Black Music Memorialised
Percy Mabandu comes to terms with the complex subject and curatorial achievement of a new audiovisual exhibition
To paraphrase Zegeye Abebe, where memory is contested, the act of publishing can mark and validate identities and opinions of voices that were once denied a hearing.
I remembered these words by the Ethiopian-born scholar during my labyrinthine walk through The International Exhibition of Black Music. It’s currently on at Museum Africa in Newtown, Joburg.
Though Abebe was more concerned with literature as a carrier of history, his ideas became a fitting accompaniment to my reflection on the show’s intentions and what it actually achieves.
I contend that Mondomix, the French-based production house that curated the exhibition, are publishers too in Abebe’s sense. They’ve put together a watershed document in black cultural history.
The works on show are presented digitally and audiovisually.
Visitors are given headsets and individual digital devices to access the interactive video documentaries as they enter the gallery.
This means the featured musicians generally speak for themselves and the visitors get to control the basic narrative flow.
For instance, in the first room, called Legends of Black Music, there’s a selection of monitors that project stories of pivotal personalities in the history of the music.
From Fela Kuti’s journey towards creating Afro-beat and Miles Davis’ multiple contributions to the shaping of jazz, to Miriam Makeba’s musical crusades for justice.
There are, of course, the curatorial power politics of editing and selection to contend with, though they don’t get in the way of the exhibition’s viability.
The other showrooms include The Birth Of The Black Atlantic, a representation of the transition into slavery and its implications for music.
It’s an eerie, haunted corridor that captures the uncertainty of the middle passage, at least within the limits of a gallery space.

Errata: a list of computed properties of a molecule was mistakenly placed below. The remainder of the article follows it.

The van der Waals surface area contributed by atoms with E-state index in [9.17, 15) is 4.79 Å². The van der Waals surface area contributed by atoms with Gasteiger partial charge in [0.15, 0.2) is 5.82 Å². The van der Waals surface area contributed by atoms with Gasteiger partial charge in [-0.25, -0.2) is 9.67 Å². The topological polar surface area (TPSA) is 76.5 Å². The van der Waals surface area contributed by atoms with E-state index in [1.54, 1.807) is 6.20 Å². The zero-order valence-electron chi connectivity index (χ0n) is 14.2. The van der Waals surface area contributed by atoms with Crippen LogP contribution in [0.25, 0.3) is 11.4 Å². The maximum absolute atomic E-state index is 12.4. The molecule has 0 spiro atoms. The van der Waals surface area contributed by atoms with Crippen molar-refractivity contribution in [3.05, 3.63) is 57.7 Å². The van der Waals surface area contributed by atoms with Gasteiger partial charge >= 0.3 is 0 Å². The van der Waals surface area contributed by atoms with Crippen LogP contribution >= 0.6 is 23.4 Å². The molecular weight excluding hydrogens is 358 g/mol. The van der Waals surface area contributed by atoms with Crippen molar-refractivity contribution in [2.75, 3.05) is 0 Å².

There’s also Sacred Rights And Rhythms, which looks at the centrality of spirituality and trance in black music.
There’s a central theme that comes through the collected stories.
It’s the sense of perpetual movement and multiple reinventions that have defined the black world throughout history.
This, as a resistance against colonial restrictions, both physical and spiritual.
The results are creative cross-pollinations that artists have breathed into their art from the beginning.
Let’s call this a “Creolisation”, a mixing of idioms.
It’s evident in maloya music, which originated from African slaves on Réunion island.
The genre is represented here through the story of Danyel Waro, the man who put it on the global stage.
Maloya shares this inimitable mingling of gospel, soul and work songs with reggae music.
This creates a connection between the sugar plantations of Jamaica and those of the French slave colonies on the Indian Ocean.
So the exhibition becomes an audiovisual answer to that grand question: How did black people, oppressed, devalued and dehumanised, improvise methods of self-representation?
How did they, taking stock of their interrupted history, approach their unfolding uncertainties with a hopeful creative resolve?
Whatever it is they fashioned, as Michael Titlestad notes in his book Making the Changes, “eschews the collection, the museum, the catalogue and the register in favour of appropriation and constant reworking”.
It is a fluid alternative to establishment’s investment in stability and immobility of the oppressed.
As Titlestad elaborates further in the book: “(The oppression) project is discernible and audible in the succession of naming and classification to which the colonised are subjected.”
The music then is evidence of black people’s resilient insistence on self-representation as a will to power and to memorial dignity.
Think of Sophiatown residents singing “Meadowlands, Meadowlands” as they defied forced removals during apartheid.
It’s like Houston Baker says of the blues: they are a matrix of understanding black life.
This refers to the blues by any other name, as demonstrated by this exhibition, from maninka music of Mali to kiba or dinaka of BaPedi.
So black music as a matrix is a point of ceaseless input and output, a web of intersecting, criss-crossing impulses, always in productive transit.
Baker’s matrix resists definitions of rigidly personalised forms, like that of European classical music. Black music generally offers a nonlinear, freely associative meditation of experience.
This is why the exhibition, consumed in a similarly loose way, captures the spirit of its subjects.
» The International Exhibition of Black Music is on at Museum Africa in Newtown, Joburg, until December 12. The exhibition is part of the France South Africa Season